One of the key special counsel prosecutors to explore whether President Trump obstructed justice is headed to private practice, and he said in an interview he will try to bring with him the ethos that Robert S. Mueller III instilled in his investigators.
Andrew Goldstein, a senior assistant special counsel under Mueller, will join the Cooley law firm as a litigation partner working in New York and Washington, the firm announced Monday. In an interview, Goldstein declined to address the specifics of his special counsel work but talked broadly about what it was like to work under Mueller in the special counsel’s office — which he called “the privilege of a lifetime.”
“He is an extraordinary public servant, and he created an environment in our office where our only mission was to do the right thing for the right reasons,” Goldstein said. “And in private practice, I very much believe in the law and being a lawyer in a way that helps serve the public good, and I’m hoping to find ways to continue to do that at Cooley.”
As part of the special counsel team, Goldstein played an instrumental role in investigating whether Trump had sought to obstruct justice, and he was involved in the prosecutions of Michael Cohen, Trump’s former personal lawyer and fixer; Roger Stone, a longtime Trump friend; and George Papadopoulos, a foreign policy adviser to the Trump campaign. He remained on the team until the special counsel’s office formally closed last month.
Over the course of a two-year investigation, the special counsel charged 34 people, including 26 Russian nationals, and secured guilty pleas from seven, including several high-level Trump campaign and administration officials. The investigation concluded in March, and the following month the Justice Department released the office’s 448-page report documenting its work.
The report said investigators found insufficient evidence to show a conspiracy between the Trump campaign and Russia to influence the election and reached no conclusion on whether Trump obstructed justice — despite laying out a series of episodes of the president apparently seeking to stymie the investigation. Mueller’s team wrote that they were bound by Justice Department policy that forbids the indictment of a sitting president from deciding or alleging — even privately — that Trump had committed a crime.
Goldstein declined to comment on whether the team unanimously supported that analysis. “I’m not going to say one way or the other,” he said. He also declined to say whether he personally felt there was sufficient evidence to charge Trump with obstruction, were he not president, as more than 1,000 former federal prosecutors have asserted.
“I do not believe I should say anything beyond what that report said,” he said.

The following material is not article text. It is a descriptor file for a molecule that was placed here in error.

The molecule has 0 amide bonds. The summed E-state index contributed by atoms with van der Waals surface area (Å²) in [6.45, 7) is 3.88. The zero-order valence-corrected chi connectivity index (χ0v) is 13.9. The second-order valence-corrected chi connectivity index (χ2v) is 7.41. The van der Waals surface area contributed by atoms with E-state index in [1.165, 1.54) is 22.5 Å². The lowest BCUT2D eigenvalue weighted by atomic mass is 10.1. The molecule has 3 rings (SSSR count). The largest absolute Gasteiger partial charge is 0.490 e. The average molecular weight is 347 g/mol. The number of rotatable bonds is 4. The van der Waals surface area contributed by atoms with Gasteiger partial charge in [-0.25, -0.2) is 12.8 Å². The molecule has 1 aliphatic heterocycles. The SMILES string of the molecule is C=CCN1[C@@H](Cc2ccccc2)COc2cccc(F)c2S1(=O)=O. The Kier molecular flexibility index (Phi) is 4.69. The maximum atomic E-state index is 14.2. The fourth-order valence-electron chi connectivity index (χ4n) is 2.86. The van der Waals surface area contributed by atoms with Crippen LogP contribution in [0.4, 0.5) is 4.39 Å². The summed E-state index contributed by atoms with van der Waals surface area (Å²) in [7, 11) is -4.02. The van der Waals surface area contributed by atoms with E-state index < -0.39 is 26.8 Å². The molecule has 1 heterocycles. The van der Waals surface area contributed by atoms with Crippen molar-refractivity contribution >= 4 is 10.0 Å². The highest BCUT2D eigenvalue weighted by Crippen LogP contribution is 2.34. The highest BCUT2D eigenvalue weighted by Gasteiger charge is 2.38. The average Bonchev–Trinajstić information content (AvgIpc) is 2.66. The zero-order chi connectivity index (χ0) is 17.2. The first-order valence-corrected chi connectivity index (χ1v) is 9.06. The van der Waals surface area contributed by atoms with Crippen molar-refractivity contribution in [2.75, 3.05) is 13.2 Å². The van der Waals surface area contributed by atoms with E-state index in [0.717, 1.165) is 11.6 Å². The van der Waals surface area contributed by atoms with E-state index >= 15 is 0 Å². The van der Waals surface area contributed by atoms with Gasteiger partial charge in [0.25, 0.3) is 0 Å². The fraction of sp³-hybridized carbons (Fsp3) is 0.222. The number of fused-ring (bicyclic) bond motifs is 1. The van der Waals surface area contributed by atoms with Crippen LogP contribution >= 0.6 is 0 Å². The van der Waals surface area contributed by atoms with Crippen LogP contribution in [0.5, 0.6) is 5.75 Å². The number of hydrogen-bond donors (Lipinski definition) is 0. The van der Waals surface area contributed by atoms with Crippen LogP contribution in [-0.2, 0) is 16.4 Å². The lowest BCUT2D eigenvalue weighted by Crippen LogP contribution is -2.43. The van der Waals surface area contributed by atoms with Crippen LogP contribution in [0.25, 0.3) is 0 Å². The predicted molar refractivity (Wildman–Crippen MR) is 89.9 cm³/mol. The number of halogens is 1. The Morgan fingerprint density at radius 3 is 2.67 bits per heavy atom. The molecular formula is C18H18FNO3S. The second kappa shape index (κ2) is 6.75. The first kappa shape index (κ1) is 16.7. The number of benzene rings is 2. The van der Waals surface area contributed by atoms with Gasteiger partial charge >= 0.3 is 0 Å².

Goldstein described Mueller’s shop as “a small office of truly exceptional people” who worked “extremely closely with one another” on the sensitive investigation. He said he is still in contact with many of them.
“I expect to be colleagues and friends with them for the rest of my career and life,” he said.
In recent weeks, several of those who worked under Mueller have made public what they are doing next — though even those who have left government have not publicly discussed the specifics of their work. Goldstein said he “potentially” could say more in the future, but added, “I think all of us who were on the team are going to continue to be very careful and discreet in the way that we’ve been from the beginning.”
On Friday, the firm Paul Weiss announced it would add Jeannie Rhee, another senior member of Mueller’s team who had left the WilmerHale firm to work on the special counsel investigation. The Justice Department revealed this week that Michael Dreeben, a deputy solicitor general who has argued more than 100 cases before the Supreme Court and took a sabbatical to work with Mueller, would be leaving the department.
Last month, the firm Davis Polk announced it would add Greg Andres, the senior assistant special counsel who led the prosecution of former Trump campaign chairman Paul Manafort, to its litigation department in New York. The New York Times reported that Andrew Weissmann, another senior assistant special counsel who is now a fellow at New York University School of Law, is writing a book.
Mueller himself spoke briefly at a news conference last month, but he took no questions and said he hoped the appearance would be his last public comments. The House Judiciary Committee has been negotiating with Mueller to get him to testify on Capitol Hill, though he has been reluctant to do so.
Goldstein declined to say whether he thought Mueller should testify. “I don’t want to say, one way or the other, my personal view,” he said. He added, though, that he was “100 percent supportive” of the public statement Mueller made.
Goldstein also declined to say whether he would be willing to testify publicly.
“It’s premature to even consider that,” he said. He said he has no plans to write a book.
Before joining the special counsel team, Goldstein headed the public corruption unit in the U.S. attorney’s office for the Southern District of New York. He led several high-profile cases and investigations, including the corruption prosecutions of former New York State Assembly speaker Sheldon Silver and former New York State Senate majority leader Dean Skelos. He worked as a staff writer at Time magazine and as a high school teacher before pursuing his legal career.
Goldstein said his experience on corruption cases in New York “was enormously helpful in terms of the perspective that I could bring to the special counsel’s office.”
After the special counsel’s office closed, Goldstein returned briefly to the Southern District of New York. He formally left government Friday. He said his first day at Cooley is Monday, though he plans to take time off with his family over the summer and start in earnest in September.